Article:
As I toggled through the various crime categories on the maps, I thought about which category of crime may tell the most about the challenges a neighborhood faces. Larceny doesn’t seem to be it, since one could live right next to a Target store (high larceny rates) without feeling any impacts of the higher than average larceny rates. Homicide seems too rare to rely on for trends. Aggravated assault, to me, seems like a decent fit for judging neighborhood safety. Areas where people are getting in fights, dealing with domestic abuse and child abuse seem less safe to me.

Looking at the aggravated assault map, there were no reported aggravated assaults from Lake of the Isles leading south through the chain of lakes, then east along the Minnehaha Creek, along Nokomis & Hiawatha, and all the way to the falls. And northern Northeast Minneapolis is its usual quiet self. Downtown ranks high but that’s likely skewed by the warehouse district. Morris Park, down in the SE corner of the city, ranks high due to the action on Bossen Terrace and Sander Dr (concentrated public housing, I believe).

What do you think? Is aggravated assault a decent indicator of neighborhood safety?

An Example of Minneapolis 311 Dropping the Ball

I received an alert from Minneapolis 311 today about a graffiti report I sent in yesterday. Good news. The report had already been closed. 24 turnaround. Very cool:

Closed Graffiti Report

But, when I looked closer, I saw this:

Closed 311 report due to Duplicates

Hmm, it was closed because it was a duplicate. It turns out that someone had already reported that tag. So, I took a look to see if I could figure out who reported it. You’d think that this would be easy because 311 provides a case number, but that case number doesn’t actually work on the public facing website. It appears to be for an internal tracking system, so it a worthless piece of information for me.

Still, I did manage to track down the previous report. It turns out that I was the person who previously reported those tags:

Initial Railroad Tag Report

That report shows that I initially reported this tag on June 12th. So, I suppose it makes sense that they’d mark the report I filed three weeks later about the same tags as a dupe. But, then I noticed this:

Closed Graffiti Case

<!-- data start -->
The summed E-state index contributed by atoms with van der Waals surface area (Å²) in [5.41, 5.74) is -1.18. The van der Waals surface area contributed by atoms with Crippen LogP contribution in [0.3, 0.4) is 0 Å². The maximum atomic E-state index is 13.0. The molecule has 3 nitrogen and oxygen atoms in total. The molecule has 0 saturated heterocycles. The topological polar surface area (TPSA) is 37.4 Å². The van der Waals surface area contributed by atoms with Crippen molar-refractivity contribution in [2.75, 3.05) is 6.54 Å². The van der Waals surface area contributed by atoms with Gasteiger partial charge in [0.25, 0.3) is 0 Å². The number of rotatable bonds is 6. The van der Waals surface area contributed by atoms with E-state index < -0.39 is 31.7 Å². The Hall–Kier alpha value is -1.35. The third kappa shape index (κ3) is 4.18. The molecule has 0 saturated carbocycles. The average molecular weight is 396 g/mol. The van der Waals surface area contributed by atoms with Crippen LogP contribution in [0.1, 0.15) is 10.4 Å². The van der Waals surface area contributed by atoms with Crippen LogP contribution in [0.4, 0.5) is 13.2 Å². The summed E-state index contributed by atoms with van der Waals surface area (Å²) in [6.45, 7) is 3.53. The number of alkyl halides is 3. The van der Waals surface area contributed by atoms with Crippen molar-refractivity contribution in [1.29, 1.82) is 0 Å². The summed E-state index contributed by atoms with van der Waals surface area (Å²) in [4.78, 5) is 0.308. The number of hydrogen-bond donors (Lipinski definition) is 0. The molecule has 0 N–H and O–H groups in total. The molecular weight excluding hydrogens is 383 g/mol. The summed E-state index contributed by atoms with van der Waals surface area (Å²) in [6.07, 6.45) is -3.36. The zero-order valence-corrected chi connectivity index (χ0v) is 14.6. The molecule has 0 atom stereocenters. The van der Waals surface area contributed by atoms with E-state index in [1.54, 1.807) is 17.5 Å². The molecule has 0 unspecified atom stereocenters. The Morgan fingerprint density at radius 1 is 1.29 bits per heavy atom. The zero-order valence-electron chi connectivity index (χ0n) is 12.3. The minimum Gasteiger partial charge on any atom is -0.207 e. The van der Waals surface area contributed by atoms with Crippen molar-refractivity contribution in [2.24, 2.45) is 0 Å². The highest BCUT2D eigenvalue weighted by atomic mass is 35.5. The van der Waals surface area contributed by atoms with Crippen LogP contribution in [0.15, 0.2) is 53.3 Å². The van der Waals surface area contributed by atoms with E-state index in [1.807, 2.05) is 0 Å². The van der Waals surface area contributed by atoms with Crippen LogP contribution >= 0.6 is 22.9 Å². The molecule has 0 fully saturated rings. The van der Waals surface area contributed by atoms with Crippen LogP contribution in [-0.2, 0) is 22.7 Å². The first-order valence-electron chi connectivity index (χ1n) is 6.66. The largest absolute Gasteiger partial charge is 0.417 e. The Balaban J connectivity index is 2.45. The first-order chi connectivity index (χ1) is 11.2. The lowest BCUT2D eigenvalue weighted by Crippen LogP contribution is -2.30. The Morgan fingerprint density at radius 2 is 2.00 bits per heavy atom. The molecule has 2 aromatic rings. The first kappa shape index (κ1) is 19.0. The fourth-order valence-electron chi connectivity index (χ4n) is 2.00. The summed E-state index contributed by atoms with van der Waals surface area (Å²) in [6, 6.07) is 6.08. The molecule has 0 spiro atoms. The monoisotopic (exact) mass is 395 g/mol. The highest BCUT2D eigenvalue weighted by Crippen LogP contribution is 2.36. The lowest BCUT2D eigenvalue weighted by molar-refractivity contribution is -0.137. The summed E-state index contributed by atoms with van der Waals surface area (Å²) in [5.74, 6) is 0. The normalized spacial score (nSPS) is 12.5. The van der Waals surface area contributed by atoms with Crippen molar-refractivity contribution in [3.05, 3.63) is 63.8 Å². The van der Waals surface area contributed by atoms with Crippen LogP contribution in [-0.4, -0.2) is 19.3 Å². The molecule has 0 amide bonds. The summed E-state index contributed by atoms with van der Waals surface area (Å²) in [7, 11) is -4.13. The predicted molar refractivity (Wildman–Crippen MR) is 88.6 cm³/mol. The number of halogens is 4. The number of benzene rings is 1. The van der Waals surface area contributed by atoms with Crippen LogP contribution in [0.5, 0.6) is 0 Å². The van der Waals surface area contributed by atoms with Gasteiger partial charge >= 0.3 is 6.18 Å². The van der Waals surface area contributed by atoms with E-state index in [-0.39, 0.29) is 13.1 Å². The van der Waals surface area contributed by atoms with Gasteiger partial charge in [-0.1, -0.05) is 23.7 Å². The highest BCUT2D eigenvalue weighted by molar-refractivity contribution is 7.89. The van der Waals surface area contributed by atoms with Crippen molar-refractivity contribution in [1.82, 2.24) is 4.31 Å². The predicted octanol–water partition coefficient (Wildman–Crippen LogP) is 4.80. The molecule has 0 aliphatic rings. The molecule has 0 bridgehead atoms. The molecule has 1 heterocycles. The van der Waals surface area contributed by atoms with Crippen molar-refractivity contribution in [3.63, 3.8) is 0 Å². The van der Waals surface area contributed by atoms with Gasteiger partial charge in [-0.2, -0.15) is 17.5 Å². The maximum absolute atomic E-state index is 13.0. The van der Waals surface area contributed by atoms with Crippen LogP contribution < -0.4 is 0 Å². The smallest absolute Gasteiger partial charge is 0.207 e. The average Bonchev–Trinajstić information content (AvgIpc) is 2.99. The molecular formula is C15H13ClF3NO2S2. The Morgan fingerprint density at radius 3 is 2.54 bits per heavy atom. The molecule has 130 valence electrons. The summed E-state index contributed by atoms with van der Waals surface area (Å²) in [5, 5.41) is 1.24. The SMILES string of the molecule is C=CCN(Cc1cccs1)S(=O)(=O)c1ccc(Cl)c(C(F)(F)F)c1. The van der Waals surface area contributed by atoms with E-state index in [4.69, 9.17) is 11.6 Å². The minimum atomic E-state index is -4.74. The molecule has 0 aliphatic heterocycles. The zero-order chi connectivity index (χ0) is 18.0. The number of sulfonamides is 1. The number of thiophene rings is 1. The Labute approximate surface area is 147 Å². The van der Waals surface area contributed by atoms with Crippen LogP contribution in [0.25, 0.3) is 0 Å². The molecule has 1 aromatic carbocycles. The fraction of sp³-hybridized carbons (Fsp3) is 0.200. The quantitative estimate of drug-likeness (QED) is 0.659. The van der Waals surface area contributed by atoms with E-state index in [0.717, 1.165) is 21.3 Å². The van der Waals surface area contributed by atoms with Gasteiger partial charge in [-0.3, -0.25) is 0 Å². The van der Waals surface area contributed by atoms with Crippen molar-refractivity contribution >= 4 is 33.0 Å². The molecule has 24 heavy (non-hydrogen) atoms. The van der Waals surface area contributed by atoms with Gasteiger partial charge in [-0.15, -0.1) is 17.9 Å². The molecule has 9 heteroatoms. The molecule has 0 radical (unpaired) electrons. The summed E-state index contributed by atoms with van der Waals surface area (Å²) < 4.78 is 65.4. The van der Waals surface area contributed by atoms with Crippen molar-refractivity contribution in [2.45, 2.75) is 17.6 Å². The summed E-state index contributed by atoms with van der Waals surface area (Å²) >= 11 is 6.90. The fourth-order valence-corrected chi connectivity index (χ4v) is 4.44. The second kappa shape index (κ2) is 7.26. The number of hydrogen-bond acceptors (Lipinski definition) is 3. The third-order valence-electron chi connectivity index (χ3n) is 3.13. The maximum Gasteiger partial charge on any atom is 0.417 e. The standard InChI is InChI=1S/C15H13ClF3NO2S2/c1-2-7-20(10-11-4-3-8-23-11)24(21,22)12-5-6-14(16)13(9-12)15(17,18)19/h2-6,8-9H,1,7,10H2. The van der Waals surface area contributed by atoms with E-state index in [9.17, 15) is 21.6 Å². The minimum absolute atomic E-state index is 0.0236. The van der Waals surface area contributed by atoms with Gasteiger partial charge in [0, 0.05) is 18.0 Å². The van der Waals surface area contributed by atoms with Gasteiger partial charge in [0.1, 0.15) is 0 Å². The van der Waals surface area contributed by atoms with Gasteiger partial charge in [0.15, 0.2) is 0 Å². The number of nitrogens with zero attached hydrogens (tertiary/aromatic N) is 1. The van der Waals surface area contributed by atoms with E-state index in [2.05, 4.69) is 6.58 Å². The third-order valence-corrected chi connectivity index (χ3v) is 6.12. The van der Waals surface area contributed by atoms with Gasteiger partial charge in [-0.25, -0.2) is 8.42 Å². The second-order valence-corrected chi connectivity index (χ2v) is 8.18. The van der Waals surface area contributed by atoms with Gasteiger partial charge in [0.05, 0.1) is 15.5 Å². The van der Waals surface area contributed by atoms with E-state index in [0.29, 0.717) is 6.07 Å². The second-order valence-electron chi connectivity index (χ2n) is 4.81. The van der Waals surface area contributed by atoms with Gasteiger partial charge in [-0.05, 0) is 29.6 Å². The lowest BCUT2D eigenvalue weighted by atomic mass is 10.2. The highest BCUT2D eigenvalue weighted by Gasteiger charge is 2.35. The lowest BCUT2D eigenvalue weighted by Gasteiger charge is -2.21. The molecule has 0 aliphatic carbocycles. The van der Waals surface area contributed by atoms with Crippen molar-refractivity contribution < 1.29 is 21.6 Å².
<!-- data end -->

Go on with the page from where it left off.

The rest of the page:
It turns out that the graffiti report I sent in on June 12th was closed on June 20th and marked as resolved. But, based on the report I made on July 2nd, either taggers made identical tags to those signs between June 20th and July 2nd, or Minneapolis 311 marked a case as resolved that clearly was not.

Does anyone have any insight into how this happens at 311?

Spiros Zorbalas: Fixing Online Reputation Over Cockroach Infestation

The Slumlord of South Minneapolis, Spiros Zorbalas, has been in the news again. This time for a good reason. He is now officially out of the slumlording business in the city after selling his portfolio of poorly maintained properties to Steve Frenz.

While showing little respect for his tenants, Zorbalas did appear to care about his own reputation. I based this on the reputation management work that’s been done to try to improve the search results for his name. Here’s a look at what I’m seeing for Spiros Zorbalas on Google today:

Spiros Zorbalas on Google

The recent news is dominating the results. I think it’s safe to assume that Zorbalas would prefer not to see seven of the current top-10 results on the first page for his name ranking that high. It looks like he hired a reputation management firm to help him knock down the unflattering but accurate reporting about his destructive behavior in Minneapolis. For example, here’s a domain set up with a Zorbalas bio and links to more favorable mentions of Zorbalas on the web:


Both at spiroszorbalas.com and spiroszorbalas.net:

Screen Shot 2013-01-24 at 9.40.56 AM